Kansas recount confirms results in favor of abortion rights


OLATHE, Kan. (AP) — A decisive vote across the state Abortion rights advocate in traditionally conservative Kansas was confirmed with a partial hand recount, with fewer than 100 votes that changed after the county’s latest results reported Sunday.

Nine of the state’s 105 counties recounted their votes at the request of Melissa Leavitt, who has pushed for tougher electoral laws. A longtime anti-abortion activist, Mark Gietzen, covers most of the costs. Gietzen acknowledged in an interview that the outcome was unlikely to change.

A no vote in the referendum signified a desire to maintain existing abortion protections and a yes vote was to allow the legislature to tighten restrictions or ban abortion. After the recounts, “no” votes lost 87 votes and “yes” got 6 votes.

Eight of the provinces reported their results by the state deadline on Saturday, but Sedgwick County postponed releasing the final count until Sunday because spokeswoman Nicole Gibbs said some ballots were not segregated in the correct counties during the first recount and should be used Saturday. She said the number of votes cast has not changed in general.

A larger-than-expected voter turnout on Aug. 2 rejected a ballot measure that would have removed abortion rights protections from the Kansas Constitution and gave the legislature the right to further restrict or ban abortion. It failed by 18 percentage points, or 165,000 votes statewide.

The vote attracted widespread attention as it marked the first state referendum on abortion since the U.S. Supreme Court overthrown Roe v. Wade in June.

Gietzen, of Wichita, and Leavitt, of Colby, in far northwest Kansas, have both suggested that there may have been problems without pointing to many examples.

Recounts are increasingly being used to encourage supporters of a candidate or make them believe that an election has been stolen rather than lost. A wave of candidates who have repeated former President Donald Trump’s lie that the 2020 election was rigged have called for recounts after losing their own Republican primaries.

Kansas law requires a recount if those who request it prove they can cover the counties’ expenses. The provinces only pay if the outcome changes.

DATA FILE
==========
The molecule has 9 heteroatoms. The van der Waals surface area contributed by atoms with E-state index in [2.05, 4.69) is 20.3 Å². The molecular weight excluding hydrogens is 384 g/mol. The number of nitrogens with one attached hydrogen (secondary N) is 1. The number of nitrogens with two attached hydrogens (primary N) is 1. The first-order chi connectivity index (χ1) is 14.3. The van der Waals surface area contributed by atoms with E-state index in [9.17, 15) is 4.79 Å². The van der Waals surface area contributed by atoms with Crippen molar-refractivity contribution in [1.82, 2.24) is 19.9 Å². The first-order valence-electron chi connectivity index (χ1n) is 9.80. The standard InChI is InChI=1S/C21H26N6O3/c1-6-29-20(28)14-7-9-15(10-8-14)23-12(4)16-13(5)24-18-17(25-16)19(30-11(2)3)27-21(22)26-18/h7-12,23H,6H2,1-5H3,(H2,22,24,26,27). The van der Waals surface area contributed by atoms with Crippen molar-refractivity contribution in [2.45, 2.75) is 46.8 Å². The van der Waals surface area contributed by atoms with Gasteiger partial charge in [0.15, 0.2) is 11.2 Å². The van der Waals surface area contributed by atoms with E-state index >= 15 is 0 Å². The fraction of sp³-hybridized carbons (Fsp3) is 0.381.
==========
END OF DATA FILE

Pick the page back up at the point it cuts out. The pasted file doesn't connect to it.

Leavitt and Gietzen have provided credit cards to pay the nearly $120,000 cost, the State Department said. Leavitt has an online fundraising page. Gietzen also said he gets donations from a network built up over three decades in the anti-abortion movement.

Gietzen said on Sunday he will not accept the results of the Sedgwick County recount due to the discrepancy over how the ballots were sorted and because part of the recount took place Saturday without outside observers being present to watch.

“We still don’t know what happened in Sedgwick County. I won’t pay for Sedgwick County,” he said.

He said he was also concerned about the statewide results because of a report from Cherokee County in southeastern Kansas about the results of a county election that was converted between two candidates when the results were transferred to a USB flash drive. from one voting machine to a tabulating machine.

Gietzen said he plans to file a lawsuit Monday for a full statewide recall.

Gietzen said he will not publicly disclose the names of private donors helping him fund the recount, even though a state ethics officer says it is required. Gietzen, who leads a small GOP group called the Kansas Republican Assembly, claims he is not campaigning for the anti-abortion measure, but is instead promoting election integrity.

The votes were counted in Douglas County, home to the University of Kansas’ main campus; Johnson County, in suburban Kansas City; Sedgwick County, home of Wichita, Shawnee County, home of Topeka; and Crawford, Harvey, Jefferson, Lyon, and Thomas counties. Abortion opponents lost all those counties except Thomas.

In Jefferson County, the margin remained flat, with pro and anti-amendment totals falling four votes each. Linda Buttron, the district secretary, blames the change on things like not obscuring ovals and “the challenges of manually counting ballots.”

In Lyon County, the anti-amendment group lost a vote. County Clerk and election official Tammy Vopat said she was unsure of the reason. But she noted, “You have to account for human error.”

Johnson County, the most populous in Kansas, faced the greatest challenge in recounting because it had the most ballots. It attracted employees from different departments to help. The sorting process took so long that the real counting didn’t start until Thursday afternoon.

“This is almost like doing an Ironman triathlon and adding another marathon at the end,” said Fred Sherman, the county’s election commissioner. “So it’s a pretty gigantic process.”


Hanna reported from Topeka, Kansas. Josh Funk contributed to this report from Omaha, Nebraska.

The Valley Voice
The Valley Voicehttp://thevalleyvoice.org
Christopher Brito is a social media producer and trending writer for The Valley Voice, with a focus on sports and stories related to race and culture.


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